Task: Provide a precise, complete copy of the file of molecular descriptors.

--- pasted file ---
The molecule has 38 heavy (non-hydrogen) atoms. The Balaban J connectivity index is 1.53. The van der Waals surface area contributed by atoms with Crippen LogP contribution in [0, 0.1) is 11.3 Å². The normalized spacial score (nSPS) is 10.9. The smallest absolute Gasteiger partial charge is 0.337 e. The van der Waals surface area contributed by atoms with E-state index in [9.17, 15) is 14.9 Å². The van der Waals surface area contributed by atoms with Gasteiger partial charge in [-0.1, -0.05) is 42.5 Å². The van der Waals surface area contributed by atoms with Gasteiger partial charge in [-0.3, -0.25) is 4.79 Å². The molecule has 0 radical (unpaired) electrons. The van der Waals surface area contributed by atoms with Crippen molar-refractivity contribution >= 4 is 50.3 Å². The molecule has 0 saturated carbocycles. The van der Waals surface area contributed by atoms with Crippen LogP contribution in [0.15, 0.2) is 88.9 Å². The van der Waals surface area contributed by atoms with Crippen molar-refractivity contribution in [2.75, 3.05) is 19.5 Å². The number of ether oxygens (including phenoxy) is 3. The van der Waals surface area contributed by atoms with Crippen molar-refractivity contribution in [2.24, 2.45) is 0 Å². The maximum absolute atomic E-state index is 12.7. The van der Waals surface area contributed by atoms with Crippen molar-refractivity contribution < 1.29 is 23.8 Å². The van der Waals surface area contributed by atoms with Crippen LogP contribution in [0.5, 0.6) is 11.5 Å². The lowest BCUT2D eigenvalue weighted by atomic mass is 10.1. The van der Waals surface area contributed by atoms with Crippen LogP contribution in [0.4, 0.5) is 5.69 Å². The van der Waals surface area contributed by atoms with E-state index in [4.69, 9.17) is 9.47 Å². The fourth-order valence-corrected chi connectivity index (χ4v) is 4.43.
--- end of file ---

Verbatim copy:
The molecule has 38 heavy (non-hydrogen) atoms. The Balaban J connectivity index is 1.53. The van der Waals surface area contributed by atoms with Crippen LogP contribution in [0, 0.1) is 11.3 Å². The normalized spacial score (nSPS) is 10.9. The smallest absolute Gasteiger partial charge is 0.337 e. The van der Waals surface area contributed by atoms with E-state index in [9.17, 15) is 14.9 Å². The van der Waals surface area contributed by atoms with Gasteiger partial charge in [-0.1, -0.05) is 42.5 Å². The van der Waals surface area contributed by atoms with Gasteiger partial charge in [-0.3, -0.25) is 4.79 Å². The molecule has 0 radical (unpaired) electrons. The van der Waals surface area contributed by atoms with Crippen molar-refractivity contribution >= 4 is 50.3 Å². The molecule has 0 saturated carbocycles. The van der Waals surface area contributed by atoms with Crippen LogP contribution in [0.15, 0.2) is 88.9 Å². The van der Waals surface area contributed by atoms with Crippen molar-refractivity contribution in [2.75, 3.05) is 19.5 Å². The number of ether oxygens (including phenoxy) is 3. The van der Waals surface area contributed by atoms with Crippen molar-refractivity contribution in [2.24, 2.45) is 0 Å². The maximum absolute atomic E-state index is 12.7. The van der Waals surface area contributed by atoms with Crippen molar-refractivity contribution < 1.29 is 23.8 Å². The van der Waals surface area contributed by atoms with Crippen LogP contribution in [0.5, 0.6) is 11.5 Å². The lowest BCUT2D eigenvalue weighted by atomic mass is 10.1. The van der Waals surface area contributed by atoms with Crippen LogP contribution in [0.4, 0.5) is 5.69 Å². The van der Waals surface area contributed by atoms with E-state index in [4.69, 9.17) is 9.47 Å². The fourth-order valence-corrected chi connectivity index (χ4v) is 4.43.